The worst kind of road trip for Edmonton Oilers captain Andrew Ference sounds a lot like anyone’s last choice of destinations: a really hot and really cold city in the same adventure.
"Packing is a nightmare," he tells Edge. "I hate packing a huge winter parka and then short sleeves at the same time."
That makes sense, though, since Ference says nutrition plays a key role in filling his suitcase—and his time—when on the road in the NHL.
And whether packing food, clothes or his studies—Ference is taking a farm-to-fork food course from Harvard at the moment—the veteran NHL player knows the focus on the way he travels has evolved greatly over his decade-plus in the league.
"I can’t even remember what I did [10 years ago]," he says. "I followed whatever the older guys were doing." And that wasn’t always the best, whether in terms of physical fitness, nutrition or even mental readiness. Now Ference puts a focus on each of those aspects.
"I probably have a quarter of my suitcase dedicated to food," he says. "I am being self-sufficient in that way, packing the things that are difficult to find or that the team won’t provide.”
Along with his special morning teas and shakes, Ference includes algae and items he takes throughout the trips. When it comes time for meals on the road, Ference relies on the Zagat restaurant system, a trick he’s used for years. “It is my golden tool on the road," he says. "I am able to find so many great smaller restaurants."
He eats organic and local in Edmonton, so he tries to do that on the road. "Guys get in the groove of hitting up the steakhouse every time and that isn’t the healthiest to eat for 10 days in a row,” he says. “I’m getting the good local, high-quality restaurants."
That may work well late in the day, but Ference brought to Edmonton a Boston Bruins tradition for the mornings. On the road, the team has the hotel set up a buffet on gameday with fruit and healthy choices, making it a requirement for the team to come down. "It is amazing how many guys will skip breakfast on gamedays," he says. "Sometimes a little hand holding has to be done."
With food a focus, Ference doesn’t spend all his time thinking about hockey, though. He’s of the practice that when it is hockey time, whether practice, games or scouting, he’s 100 percent in. Outside the rink, he finds it healthy to get away. Ference spends his time exploring cities, whether a museum or sites around town—spending time away from teammates, of course—for a balance.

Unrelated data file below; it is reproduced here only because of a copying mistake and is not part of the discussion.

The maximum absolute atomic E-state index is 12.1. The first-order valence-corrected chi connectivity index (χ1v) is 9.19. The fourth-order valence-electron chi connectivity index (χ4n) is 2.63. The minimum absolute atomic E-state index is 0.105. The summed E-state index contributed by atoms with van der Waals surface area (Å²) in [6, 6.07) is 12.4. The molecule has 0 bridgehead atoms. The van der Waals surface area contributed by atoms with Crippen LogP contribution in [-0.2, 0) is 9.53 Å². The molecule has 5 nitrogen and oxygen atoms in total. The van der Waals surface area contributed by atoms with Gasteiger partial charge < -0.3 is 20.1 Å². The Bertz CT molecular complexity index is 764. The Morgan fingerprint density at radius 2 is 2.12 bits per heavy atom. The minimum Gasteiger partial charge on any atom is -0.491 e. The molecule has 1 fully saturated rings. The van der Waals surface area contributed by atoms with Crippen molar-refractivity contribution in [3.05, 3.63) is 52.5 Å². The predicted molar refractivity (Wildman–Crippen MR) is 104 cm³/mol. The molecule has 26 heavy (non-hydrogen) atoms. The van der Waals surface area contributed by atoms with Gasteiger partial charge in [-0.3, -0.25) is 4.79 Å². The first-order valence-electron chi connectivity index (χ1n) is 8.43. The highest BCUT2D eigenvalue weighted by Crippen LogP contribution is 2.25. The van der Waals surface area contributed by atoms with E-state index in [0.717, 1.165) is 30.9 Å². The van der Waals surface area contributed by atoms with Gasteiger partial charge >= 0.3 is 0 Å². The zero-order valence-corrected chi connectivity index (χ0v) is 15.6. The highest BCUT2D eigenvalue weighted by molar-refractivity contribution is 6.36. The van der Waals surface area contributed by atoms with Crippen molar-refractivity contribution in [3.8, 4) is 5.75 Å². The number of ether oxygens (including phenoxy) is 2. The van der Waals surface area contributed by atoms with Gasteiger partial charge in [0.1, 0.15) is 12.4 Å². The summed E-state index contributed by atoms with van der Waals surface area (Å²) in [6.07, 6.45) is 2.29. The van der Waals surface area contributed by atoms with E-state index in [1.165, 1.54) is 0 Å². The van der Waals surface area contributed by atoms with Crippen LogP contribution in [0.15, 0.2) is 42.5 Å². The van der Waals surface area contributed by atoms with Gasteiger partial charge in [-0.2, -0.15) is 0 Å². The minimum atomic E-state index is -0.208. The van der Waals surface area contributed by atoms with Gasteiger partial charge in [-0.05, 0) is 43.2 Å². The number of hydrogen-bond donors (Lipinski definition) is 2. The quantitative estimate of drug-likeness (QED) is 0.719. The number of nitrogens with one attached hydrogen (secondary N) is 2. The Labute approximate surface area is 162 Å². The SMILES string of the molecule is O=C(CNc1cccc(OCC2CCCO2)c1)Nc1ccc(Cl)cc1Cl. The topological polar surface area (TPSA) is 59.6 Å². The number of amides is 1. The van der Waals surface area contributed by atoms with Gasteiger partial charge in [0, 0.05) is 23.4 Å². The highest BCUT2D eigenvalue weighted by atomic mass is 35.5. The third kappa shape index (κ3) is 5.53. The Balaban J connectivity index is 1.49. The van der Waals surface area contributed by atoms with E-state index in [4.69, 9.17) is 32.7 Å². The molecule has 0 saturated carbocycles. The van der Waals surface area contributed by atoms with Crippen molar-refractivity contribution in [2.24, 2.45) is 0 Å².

"That is the thing I’ve learned from the best players I’ve played with," he says. "Rarely do they only have hockey in their lives. Having an escape and interest helps them be better players."
For this season, taking a course from Harvard has let homework fill some of that time and give him food for thought when it comes to planning nutrition and restaurant visits.
And while the way Ference thinks about health has evolved, the way he actually travels has too. It wasn’t until the latest collective bargaining agreement that NHL players were able to get out of having a roommate. Things like that help Ference get his gameday nap in easily and limited to 20 minutes, no longer doing "ridiculous stuff" such as a two-hour nap on the day of a game.
"I was seeing other guys that were doing it different ways and having such success," Ference says. "You watch guys have long careers doing it different. Long career guys have taken extremely good care of themselves by not just going with the herd."
When it comes to working out on the road, Ference likes to mix it up, getting in at least something, whether a little run, a stretch, yoga in the hotel gym or even situps and pushups in the hotel room.
A recent road trip through Philadelphia, Boston, New York and Nashville had Ference landing in Philly and doing a body-weight workout, meeting up with friends in Boston for a November Project workout, a run through Central Park in New York and a walk in Nashville. "The worst thing you can do is hours upon hours of sitting in a hotel room or laying in bed," he says.
And that is why packing can get tough, especially with not knowing what your body, injuries and time will allow you to do. One thing that has made trips easier to pack for, though, is the NHL’s relaxed policy on wearing a suit when traveling.
"Before, you’d pack one suit and three dress shirts through a 10-day trip, but now I’m packing casual clothes, comfy clothes, workout clothes,” he says. “I have like a 60-pound bag full of casual and comfort clothes and food."
For Ference, he says the shift away from rigid clothes has made life easier, especially with the ability to choose the products he wants to wear. As a brand ambassador for lululemon’s men’s line, he sees a shift toward a different type of clothing in the league.
"[Lululemon] is pretty great for a lot of us hockey players," he says. "You have noticed it over the last few years, how many guys throw on their stuff. You are supposed to be business casual for the airplane. Comfort comes at a pretty high priority, so making sure to pack comfortable business casual is an important thing."
Just don’t ask Ference to pack a parka and short sleeves for the same trip.
Tim Newcomb covers stadiums, design and gear for Sports Illustrated. Follow him on Twitter at @tdnewcomb.